The Butter Krisp Restaurant opened in 1933 as a doughnut shop located at 1903 St. Charles Ave. Despite curbside service from girls costumed in overalls and jaunty hats and plans for door-to-door doughnut sales, they soon moved down the street to 2010 St. Charles Ave. and morphed into a hybrid doughnut shop and causal diner with a reputation for a tasty steak sandwich.

The new location had a large parking lot in the back and provided car-side service, essentially doubling their dining room space. When it was too hot for these parking lot “auto parties,” patrons could go inside and enjoy the air-conditioned dining room – a rare feature in 1936 New Orleans.  

When Floyd Brainard became the general owner in 1936, he changed the service model, removing doughnuts as the focus, and Butter Krisp became a full-service homestyle restaurant.  

The restaurant featured locally accessed foods, including fresh seafood and seasonal fruit pies. But their coffee was proudly advertised as “Northern coffee” with no chicory, for those locals and visitors who preferred it “pure.” 

In 1945, Edward Rodriguez purchased the restaurant. Cuban-born but raised in New Orleans, Rodriguez quickly brought changes to Butter Krisp. Recognizing New Orleans’ growing trade relationships with Latin America, he capitalized on his heritage and the changing times. A large neon sign declaring “New Orleans Air Hub to the Americas” appeared on top of the building, Latin-American murals were painted inside, and he hired a Caribbean chef who added arroz con pollo, empanadas, and more to the menu. Business increased by 25%.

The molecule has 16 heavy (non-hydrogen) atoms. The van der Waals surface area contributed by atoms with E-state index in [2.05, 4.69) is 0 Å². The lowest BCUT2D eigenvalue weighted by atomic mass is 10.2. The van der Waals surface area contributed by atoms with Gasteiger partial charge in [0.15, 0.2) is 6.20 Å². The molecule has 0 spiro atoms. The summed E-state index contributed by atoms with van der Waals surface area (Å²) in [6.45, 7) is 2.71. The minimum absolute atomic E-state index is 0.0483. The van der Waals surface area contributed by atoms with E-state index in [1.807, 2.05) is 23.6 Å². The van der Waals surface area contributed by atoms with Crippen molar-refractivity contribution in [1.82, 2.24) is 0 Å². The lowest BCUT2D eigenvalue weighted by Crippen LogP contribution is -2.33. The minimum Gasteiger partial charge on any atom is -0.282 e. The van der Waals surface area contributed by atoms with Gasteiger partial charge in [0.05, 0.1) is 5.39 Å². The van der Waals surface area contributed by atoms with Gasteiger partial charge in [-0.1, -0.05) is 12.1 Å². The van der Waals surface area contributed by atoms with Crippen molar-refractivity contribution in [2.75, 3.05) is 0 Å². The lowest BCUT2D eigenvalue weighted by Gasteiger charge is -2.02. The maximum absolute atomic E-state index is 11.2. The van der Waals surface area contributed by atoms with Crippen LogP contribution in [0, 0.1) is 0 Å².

Butter Krisp stayed true to its local customer base as well. They kept prices low and named their cocktails after local establishments, like Esso and Pontchartrain. Plate lunch specials drew in businessmen midday, and breakfast and dinner kept the dining room full from sunrise to well past sunset, as the late-night crowd could stop in until 1 a.m. 

Butter Krisp expanded its dining room in 1950 to include a soda fountain and a private dining room. It maintained its popularity throughout the following years but closed in 1957. 

The Butter Krisp restaurant in 1950. Not only was Butter Krisp one of the first buildings in the city to be air-conditioned, it was also said to be the first in New Orleans with oval end windows. After the restaurant closed in 1957, the building was used as a valet business for a short while, and then opened as Toy’s Cleaners in 1967, which it remains to this day.